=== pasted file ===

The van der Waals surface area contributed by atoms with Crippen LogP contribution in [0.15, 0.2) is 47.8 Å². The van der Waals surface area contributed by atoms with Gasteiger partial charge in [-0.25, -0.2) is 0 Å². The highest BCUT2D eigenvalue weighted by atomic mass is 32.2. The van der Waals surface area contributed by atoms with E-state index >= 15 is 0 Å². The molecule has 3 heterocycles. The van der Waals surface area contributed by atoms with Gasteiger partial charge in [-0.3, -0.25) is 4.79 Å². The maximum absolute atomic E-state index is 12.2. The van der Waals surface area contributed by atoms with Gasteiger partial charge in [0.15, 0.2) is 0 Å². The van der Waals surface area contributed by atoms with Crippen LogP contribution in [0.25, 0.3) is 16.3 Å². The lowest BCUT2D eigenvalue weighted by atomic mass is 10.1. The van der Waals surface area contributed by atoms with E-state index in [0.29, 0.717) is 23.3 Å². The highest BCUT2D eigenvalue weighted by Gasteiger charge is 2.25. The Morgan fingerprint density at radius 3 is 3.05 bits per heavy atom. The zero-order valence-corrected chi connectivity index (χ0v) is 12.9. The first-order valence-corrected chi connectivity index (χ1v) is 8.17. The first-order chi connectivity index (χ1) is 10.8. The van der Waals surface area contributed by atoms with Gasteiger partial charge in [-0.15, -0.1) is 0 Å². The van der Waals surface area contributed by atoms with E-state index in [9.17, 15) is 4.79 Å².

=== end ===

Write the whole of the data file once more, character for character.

The van der Waals surface area contributed by atoms with Crippen LogP contribution in [0.15, 0.2) is 47.8 Å². The van der Waals surface area contributed by atoms with Gasteiger partial charge in [-0.25, -0.2) is 0 Å². The highest BCUT2D eigenvalue weighted by atomic mass is 32.2. The van der Waals surface area contributed by atoms with E-state index >= 15 is 0 Å². The molecule has 3 heterocycles. The van der Waals surface area contributed by atoms with Gasteiger partial charge in [-0.3, -0.25) is 4.79 Å². The maximum absolute atomic E-state index is 12.2. The van der Waals surface area contributed by atoms with Gasteiger partial charge in [0.15, 0.2) is 0 Å². The van der Waals surface area contributed by atoms with Crippen LogP contribution in [0.25, 0.3) is 16.3 Å². The lowest BCUT2D eigenvalue weighted by atomic mass is 10.1. The van der Waals surface area contributed by atoms with E-state index in [0.29, 0.717) is 23.3 Å². The highest BCUT2D eigenvalue weighted by Gasteiger charge is 2.25. The Morgan fingerprint density at radius 3 is 3.05 bits per heavy atom. The zero-order valence-corrected chi connectivity index (χ0v) is 12.9. The first-order valence-corrected chi connectivity index (χ1v) is 8.17. The first-order chi connectivity index (χ1) is 10.8. The van der Waals surface area contributed by atoms with Gasteiger partial charge in [-0.15, -0.1) is 0 Å². The van der Waals surface area contributed by atoms with E-state index in [9.17, 15) is 4.79 Å².